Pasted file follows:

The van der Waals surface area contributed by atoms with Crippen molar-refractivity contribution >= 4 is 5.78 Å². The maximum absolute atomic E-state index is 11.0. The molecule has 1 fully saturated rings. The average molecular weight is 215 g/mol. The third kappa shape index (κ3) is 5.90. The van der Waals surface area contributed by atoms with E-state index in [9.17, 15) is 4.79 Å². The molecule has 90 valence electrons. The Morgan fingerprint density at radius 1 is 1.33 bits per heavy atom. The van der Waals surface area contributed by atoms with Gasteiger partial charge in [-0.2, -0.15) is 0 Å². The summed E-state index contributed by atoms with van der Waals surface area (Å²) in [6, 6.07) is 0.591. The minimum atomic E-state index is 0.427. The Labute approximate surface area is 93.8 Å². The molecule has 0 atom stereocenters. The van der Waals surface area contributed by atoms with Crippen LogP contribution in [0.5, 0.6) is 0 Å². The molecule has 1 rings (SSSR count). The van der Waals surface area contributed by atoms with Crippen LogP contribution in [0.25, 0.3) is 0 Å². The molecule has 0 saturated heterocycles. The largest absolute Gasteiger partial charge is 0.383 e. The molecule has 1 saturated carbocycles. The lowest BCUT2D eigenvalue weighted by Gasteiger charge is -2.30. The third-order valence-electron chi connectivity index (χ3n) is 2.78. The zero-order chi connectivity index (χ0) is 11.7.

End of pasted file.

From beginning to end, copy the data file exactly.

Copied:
The van der Waals surface area contributed by atoms with Crippen molar-refractivity contribution >= 4 is 5.78 Å². The maximum absolute atomic E-state index is 11.0. The molecule has 1 fully saturated rings. The average molecular weight is 215 g/mol. The third kappa shape index (κ3) is 5.90. The van der Waals surface area contributed by atoms with E-state index in [9.17, 15) is 4.79 Å². The molecule has 90 valence electrons. The Morgan fingerprint density at radius 1 is 1.33 bits per heavy atom. The van der Waals surface area contributed by atoms with Gasteiger partial charge in [-0.2, -0.15) is 0 Å². The summed E-state index contributed by atoms with van der Waals surface area (Å²) in [6, 6.07) is 0.591. The minimum atomic E-state index is 0.427. The Labute approximate surface area is 93.8 Å². The molecule has 0 atom stereocenters. The van der Waals surface area contributed by atoms with Crippen LogP contribution in [0.5, 0.6) is 0 Å². The molecule has 1 rings (SSSR count). The van der Waals surface area contributed by atoms with Crippen LogP contribution in [0.25, 0.3) is 0 Å². The molecule has 0 saturated heterocycles. The largest absolute Gasteiger partial charge is 0.383 e. The molecule has 1 saturated carbocycles. The lowest BCUT2D eigenvalue weighted by Gasteiger charge is -2.30. The third-order valence-electron chi connectivity index (χ3n) is 2.78. The zero-order chi connectivity index (χ0) is 11.7.